Holding A Class Funeral
We need to bury negativity.
Easier said than done perhaps when you are surrounded by little people who say “I can’t!”
But you can help them by having a funeral. Let me explain.
In their book Teacher Talk, Chick Moorman and Nancy Weber (1989) tell the story of a teacher named Donna who thought of a creative way for her class to stop thinking in terms of “I can’t!” and start thinking in terms of “I can!”
Donna asked her class of 31 pupils write the words I CAN’T in big capital letters at the top of a blank page and then make a list of all the things they couldn’t do.
One child wrote:
“I can’t kick the soccer ball pass second base.”
“I can’t do long division with more than three numbers.”
“I can’t get Debbie to like me.”
“I can’t do ten pushups.”
“I can’t hit over the left-field fence.”
“I can’t eat only one cookie.”
When the lists were completed, Donna asked her class to fold them in half and place them in an empty shoebox on her desk.
Once all the papers were collected, she put the lid on the box and sealed it with tape. She then asked her class to follow her to the garden outside and she took the box with her. She got the children to dig a hole and she placed the box inside.
With a solemn voice she announced, “Children, we are gathered here today for a very serious occasion. We are going to bury I CAN’T.”
She asked them to form a circle around the grave, join hands and bow their heads. This is the eulogy Donna gave:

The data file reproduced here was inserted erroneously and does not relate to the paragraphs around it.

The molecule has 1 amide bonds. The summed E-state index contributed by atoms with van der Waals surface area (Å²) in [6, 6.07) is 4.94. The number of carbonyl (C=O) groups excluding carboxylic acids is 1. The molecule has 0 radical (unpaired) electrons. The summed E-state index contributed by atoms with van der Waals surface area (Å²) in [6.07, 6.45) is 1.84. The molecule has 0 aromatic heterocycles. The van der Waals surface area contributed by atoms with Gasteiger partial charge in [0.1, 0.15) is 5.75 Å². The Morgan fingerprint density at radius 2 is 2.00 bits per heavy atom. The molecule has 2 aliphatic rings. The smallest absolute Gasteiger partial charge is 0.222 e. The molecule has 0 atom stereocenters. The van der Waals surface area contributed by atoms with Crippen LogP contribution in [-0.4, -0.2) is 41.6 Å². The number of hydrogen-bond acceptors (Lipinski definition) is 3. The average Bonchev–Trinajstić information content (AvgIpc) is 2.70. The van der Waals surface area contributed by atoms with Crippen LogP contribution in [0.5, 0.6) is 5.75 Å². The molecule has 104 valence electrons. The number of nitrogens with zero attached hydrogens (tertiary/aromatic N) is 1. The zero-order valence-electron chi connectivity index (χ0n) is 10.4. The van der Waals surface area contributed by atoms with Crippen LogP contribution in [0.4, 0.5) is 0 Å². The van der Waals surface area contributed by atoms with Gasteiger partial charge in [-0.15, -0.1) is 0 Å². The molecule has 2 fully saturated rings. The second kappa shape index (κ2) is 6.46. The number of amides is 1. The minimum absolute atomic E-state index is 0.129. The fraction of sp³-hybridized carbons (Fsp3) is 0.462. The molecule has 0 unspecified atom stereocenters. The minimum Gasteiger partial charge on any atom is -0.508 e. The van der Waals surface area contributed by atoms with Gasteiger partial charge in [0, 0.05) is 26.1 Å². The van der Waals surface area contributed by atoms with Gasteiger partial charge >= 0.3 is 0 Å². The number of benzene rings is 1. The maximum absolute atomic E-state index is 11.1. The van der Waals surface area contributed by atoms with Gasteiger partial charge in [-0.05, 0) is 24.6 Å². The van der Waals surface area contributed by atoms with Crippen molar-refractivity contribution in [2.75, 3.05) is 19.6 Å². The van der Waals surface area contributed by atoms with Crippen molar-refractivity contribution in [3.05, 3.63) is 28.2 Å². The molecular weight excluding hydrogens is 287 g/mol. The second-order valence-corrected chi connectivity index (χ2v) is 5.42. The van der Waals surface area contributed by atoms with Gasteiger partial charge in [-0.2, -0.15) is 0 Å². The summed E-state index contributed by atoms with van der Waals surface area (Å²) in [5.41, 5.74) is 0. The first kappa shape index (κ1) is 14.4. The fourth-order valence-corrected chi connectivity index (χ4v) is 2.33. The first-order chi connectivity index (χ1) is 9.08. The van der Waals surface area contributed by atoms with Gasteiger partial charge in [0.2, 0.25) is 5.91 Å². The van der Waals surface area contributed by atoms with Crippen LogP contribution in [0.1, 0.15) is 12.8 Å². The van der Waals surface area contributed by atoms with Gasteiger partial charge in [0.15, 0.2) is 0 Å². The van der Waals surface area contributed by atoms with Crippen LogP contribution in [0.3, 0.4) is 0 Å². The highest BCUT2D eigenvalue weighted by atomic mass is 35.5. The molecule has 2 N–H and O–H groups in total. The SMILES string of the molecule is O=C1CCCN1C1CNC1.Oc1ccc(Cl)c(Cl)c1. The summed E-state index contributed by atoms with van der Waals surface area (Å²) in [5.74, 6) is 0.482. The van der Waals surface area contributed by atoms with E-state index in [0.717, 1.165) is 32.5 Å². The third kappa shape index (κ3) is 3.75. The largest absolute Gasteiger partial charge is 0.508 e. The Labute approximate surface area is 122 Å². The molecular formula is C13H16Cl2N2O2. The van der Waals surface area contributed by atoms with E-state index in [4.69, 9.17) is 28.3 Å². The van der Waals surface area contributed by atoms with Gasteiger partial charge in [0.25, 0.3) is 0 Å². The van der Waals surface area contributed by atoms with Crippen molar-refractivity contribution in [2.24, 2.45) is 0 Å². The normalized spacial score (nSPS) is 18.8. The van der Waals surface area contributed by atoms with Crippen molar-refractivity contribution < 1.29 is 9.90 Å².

“Friends, we gather today to honour the memory of I CAN’T. While he was with us on earth, he touched the lives of everyone … some, more than others. His name, unfortunately, has been spoken in every public building – schools, city halls, state capitols and, yes, even our White House.
“Today we have provided I CAN’T with a final resting place. He is survived by his brothers and sisters – I CAN … I WILL … and I’M GOING TO RIGHT AWAY. They are not as well known as their famous relative … and are not as strong and powerful yet. Perhaps someday, with your help, they will make an even bigger mark on the world.
“May I CAN’T rest in peace … and may everyone present pick up their lives and move forward in his absence. Amen.”
Then Donna and her class filled in the fresh grave and returned to their classroom where Donna erected a plaque which said:
MAY HE REST IN PEACE
MARCH 28, 1980
This plaque hung in Donna’s classroom for the rest of the year and whenever one of her pupils said “I CAN’T,” Donna would point to the plaque. This was a cue for pupils to rephrase their statement!
You might have lots of “I can’t” moments in you class but children need to realise that they can! Is it time to follow Donna’s example and get out the shoebox?